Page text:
They expected things to work out fine between the insurance company and the hospitals. Then the bills came.
by Cara Anthony, Kaiser Health News
In the nine months leading up to her due date, Kayla Kjelshus and her husband, Mikkel, meticulously planned for their daughter’s arrival.
Their long to-do list included mapping out their family’s health insurance plan and registering for baby gear and supplies. They even nailed down child care ahead of her birth.
“We put a deposit down to hold a spot at a local day care following our first ultrasound,” said Kayla Kjelshus, of Olathe, Kansas.
The first-time parents felt ready for their daughter’s debut on Feb. 15, 2019. But one of the happiest days of their lives turned out to be one of the scariest. Their daughter, Charlie, had a complication during delivery that caused her oxygen levels to drop and put her at risk for brain damage.
“We had a waiting room filled with family and friends,” Mikkel recalled. “To come out and say things aren’t well … it was really hard.”
Charlie was transferred from Saint Luke’s Community Hospital to HCA Overland Park Regional Medical Center, where she received treatment in the neonatal intensive care unit, known as the NICU, for the next seven days.
Doctors sent Charlie home with a positive prognosis. The couple had decided that Kayla, a nurse practitioner, would carry Charlie on her insurance plan through Blue Cross and Blue Shield of Kansas City. Her plan offered better rates than Mikkel’s, and his plan was based in another state and carried a higher deductible. So when the hospital asked for insurance information, Kayla provided her policy number — Mikkel did not.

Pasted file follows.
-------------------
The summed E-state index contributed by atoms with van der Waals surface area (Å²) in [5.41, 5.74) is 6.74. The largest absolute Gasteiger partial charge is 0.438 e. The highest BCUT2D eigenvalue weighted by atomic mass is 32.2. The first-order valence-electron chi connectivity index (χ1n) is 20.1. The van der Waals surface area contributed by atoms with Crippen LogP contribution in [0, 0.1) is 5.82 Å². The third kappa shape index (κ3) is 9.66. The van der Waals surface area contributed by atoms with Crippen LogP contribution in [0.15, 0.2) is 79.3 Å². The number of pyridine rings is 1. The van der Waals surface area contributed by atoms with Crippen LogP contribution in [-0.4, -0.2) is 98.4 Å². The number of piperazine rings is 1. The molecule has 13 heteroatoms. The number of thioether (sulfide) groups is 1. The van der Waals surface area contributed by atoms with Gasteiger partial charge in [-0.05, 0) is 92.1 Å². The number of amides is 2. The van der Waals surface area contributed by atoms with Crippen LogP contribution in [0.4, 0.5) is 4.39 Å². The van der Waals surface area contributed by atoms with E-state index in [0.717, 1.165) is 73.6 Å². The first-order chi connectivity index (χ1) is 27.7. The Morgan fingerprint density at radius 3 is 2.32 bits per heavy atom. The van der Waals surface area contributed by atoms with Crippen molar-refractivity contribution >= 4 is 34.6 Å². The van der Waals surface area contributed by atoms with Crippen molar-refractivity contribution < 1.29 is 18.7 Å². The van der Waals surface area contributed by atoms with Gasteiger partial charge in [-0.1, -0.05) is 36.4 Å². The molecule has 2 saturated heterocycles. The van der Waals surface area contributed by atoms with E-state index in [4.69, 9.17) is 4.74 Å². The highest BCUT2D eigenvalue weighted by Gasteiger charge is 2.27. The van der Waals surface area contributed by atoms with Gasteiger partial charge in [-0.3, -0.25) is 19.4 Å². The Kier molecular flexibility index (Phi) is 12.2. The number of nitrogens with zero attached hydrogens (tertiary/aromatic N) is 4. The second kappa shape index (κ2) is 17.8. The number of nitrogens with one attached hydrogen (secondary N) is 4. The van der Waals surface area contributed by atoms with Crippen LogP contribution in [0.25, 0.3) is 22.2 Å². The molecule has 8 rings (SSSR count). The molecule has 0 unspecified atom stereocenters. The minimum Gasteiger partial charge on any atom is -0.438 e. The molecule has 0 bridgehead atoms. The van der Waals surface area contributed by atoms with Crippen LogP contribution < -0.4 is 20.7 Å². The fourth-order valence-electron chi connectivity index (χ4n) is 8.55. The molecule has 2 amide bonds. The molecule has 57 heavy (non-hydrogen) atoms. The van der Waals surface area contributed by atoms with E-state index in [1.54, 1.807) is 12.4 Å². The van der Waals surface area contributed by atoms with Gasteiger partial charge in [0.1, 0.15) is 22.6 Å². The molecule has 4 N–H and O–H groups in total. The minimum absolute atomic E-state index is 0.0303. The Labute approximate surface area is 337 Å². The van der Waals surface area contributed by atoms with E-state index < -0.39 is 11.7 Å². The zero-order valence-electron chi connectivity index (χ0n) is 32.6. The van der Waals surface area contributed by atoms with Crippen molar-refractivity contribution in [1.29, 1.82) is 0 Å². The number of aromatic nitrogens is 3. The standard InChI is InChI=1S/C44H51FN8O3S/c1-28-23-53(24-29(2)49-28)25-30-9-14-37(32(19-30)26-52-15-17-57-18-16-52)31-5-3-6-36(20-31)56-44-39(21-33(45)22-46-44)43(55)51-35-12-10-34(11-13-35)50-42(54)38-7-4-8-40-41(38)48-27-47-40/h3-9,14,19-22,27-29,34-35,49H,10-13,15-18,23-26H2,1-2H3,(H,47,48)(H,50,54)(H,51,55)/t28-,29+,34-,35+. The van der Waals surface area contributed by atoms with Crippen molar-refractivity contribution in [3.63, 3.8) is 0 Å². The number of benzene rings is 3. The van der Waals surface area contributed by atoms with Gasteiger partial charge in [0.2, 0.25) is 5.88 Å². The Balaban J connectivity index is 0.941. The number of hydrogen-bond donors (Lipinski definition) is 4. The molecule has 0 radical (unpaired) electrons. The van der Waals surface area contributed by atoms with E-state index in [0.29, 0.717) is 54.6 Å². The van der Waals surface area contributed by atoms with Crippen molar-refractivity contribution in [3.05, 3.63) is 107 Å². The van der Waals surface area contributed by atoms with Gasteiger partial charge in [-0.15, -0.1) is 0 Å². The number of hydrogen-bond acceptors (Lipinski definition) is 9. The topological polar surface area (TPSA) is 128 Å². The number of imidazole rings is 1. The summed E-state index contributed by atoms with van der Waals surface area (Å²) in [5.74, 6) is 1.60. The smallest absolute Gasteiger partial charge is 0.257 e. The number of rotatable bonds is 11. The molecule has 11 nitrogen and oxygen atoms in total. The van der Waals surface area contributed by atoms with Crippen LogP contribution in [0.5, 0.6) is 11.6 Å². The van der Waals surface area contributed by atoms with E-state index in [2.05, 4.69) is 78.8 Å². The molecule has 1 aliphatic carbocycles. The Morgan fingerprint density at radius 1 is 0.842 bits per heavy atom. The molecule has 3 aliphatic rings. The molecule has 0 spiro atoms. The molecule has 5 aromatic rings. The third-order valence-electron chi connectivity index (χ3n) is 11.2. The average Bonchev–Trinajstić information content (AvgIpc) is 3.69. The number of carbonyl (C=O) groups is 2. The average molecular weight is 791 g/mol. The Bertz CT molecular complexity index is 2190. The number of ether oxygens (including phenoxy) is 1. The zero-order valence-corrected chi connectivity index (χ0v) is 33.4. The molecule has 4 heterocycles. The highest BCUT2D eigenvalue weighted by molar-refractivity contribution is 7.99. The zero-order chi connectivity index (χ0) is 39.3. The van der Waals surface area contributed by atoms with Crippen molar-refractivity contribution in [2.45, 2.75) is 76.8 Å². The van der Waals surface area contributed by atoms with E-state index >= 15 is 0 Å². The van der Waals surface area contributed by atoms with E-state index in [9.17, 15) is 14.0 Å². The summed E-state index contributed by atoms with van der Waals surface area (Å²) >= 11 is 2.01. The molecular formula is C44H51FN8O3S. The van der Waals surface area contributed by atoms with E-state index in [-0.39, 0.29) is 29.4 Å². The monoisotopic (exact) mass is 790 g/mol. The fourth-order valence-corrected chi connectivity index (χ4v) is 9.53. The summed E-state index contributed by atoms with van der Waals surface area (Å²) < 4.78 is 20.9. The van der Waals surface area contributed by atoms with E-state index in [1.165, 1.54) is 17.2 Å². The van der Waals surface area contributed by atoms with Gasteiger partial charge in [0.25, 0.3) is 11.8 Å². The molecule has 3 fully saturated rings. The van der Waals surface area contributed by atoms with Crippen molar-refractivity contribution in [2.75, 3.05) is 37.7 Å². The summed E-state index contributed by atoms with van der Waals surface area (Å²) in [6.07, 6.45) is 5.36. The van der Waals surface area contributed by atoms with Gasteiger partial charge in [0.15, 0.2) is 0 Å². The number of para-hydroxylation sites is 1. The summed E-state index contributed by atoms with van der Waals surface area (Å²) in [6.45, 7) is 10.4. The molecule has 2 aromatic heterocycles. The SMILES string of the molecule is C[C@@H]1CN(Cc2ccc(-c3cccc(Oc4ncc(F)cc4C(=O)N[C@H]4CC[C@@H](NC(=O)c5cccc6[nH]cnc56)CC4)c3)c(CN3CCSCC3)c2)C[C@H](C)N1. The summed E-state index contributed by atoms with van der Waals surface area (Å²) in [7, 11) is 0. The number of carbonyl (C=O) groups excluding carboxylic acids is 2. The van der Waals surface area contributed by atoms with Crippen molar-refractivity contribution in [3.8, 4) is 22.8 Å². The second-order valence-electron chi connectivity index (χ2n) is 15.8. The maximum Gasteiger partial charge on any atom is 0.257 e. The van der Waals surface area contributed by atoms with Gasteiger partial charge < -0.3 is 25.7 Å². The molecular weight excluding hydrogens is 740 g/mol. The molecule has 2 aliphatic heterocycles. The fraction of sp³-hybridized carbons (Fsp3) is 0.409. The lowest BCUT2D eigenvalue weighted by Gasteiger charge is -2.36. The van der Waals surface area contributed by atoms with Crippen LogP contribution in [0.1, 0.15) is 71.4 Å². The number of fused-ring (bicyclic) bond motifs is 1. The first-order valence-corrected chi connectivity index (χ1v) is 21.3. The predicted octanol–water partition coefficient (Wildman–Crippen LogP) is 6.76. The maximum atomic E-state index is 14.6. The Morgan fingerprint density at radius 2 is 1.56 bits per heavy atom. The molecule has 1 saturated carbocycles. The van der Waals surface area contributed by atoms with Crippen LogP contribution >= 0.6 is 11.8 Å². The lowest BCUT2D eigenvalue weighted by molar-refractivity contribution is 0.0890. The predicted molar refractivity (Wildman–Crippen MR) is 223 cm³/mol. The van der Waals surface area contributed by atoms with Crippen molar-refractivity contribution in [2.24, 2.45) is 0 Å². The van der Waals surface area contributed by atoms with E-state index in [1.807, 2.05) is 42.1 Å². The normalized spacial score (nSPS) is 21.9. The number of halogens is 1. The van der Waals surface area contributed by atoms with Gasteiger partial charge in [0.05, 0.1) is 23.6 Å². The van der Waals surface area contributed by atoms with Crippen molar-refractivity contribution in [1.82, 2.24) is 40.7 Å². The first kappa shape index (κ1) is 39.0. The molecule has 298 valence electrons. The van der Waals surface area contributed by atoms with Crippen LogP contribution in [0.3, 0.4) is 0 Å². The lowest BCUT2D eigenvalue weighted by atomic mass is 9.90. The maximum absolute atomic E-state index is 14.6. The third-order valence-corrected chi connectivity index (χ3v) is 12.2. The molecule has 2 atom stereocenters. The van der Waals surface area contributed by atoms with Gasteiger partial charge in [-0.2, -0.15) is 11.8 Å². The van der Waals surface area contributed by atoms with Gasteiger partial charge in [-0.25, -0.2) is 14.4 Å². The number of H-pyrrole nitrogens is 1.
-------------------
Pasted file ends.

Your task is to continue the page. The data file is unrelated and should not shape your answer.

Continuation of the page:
They expected things to work out fine between the insurance company and the hospitals.
Then the bills came.
The patient: Charlie Kjelshus, an infant covered by her mother’s plan through Blue Cross and Blue Shield of Kansas City and, eventually, her father’s plan, CommunityCare of Oklahoma.
Medical service: Whole body cooling and other treatment in the NICU to prevent brain injury that may result from oxygen deprivation during birth.
Service provider: HCA Overland Park Regional Medical Center in Overland Park, Kansas.
Total bill: Multiple charges totaling $270,951, according to Mikkel Kjelshus, including a charge of $207,455 for the NICU stay.
What gives: Kayla Kjelshus filed a claim with Blue KC, and the insurer started paying for baby Charlie’s care. But then it canceled payments to the HCA Overland Park hospital, St. Luke’s Community Hospital and Charlie’s neurologist, pediatrician and other physicians.
“We thought, ‘This is crazy,'” Mikkel said. “‘We have insurance.'”
What was going on?
The Kjelshus family had slammed into something well known among insurance experts but little understood by the general public. “Coordination of benefits” and “the birthday rule” are the jargon terms for the red tape that snared them.
When a child is born into a family in which both parents have insurance through their jobs, the parents are supposed to “coordinate benefits” — meaning they must tell both insurers that their child is eligible for coverage under two plans. The parents might be forgiven for thinking they have some say in how their child will be insured. In most cases, they don’t.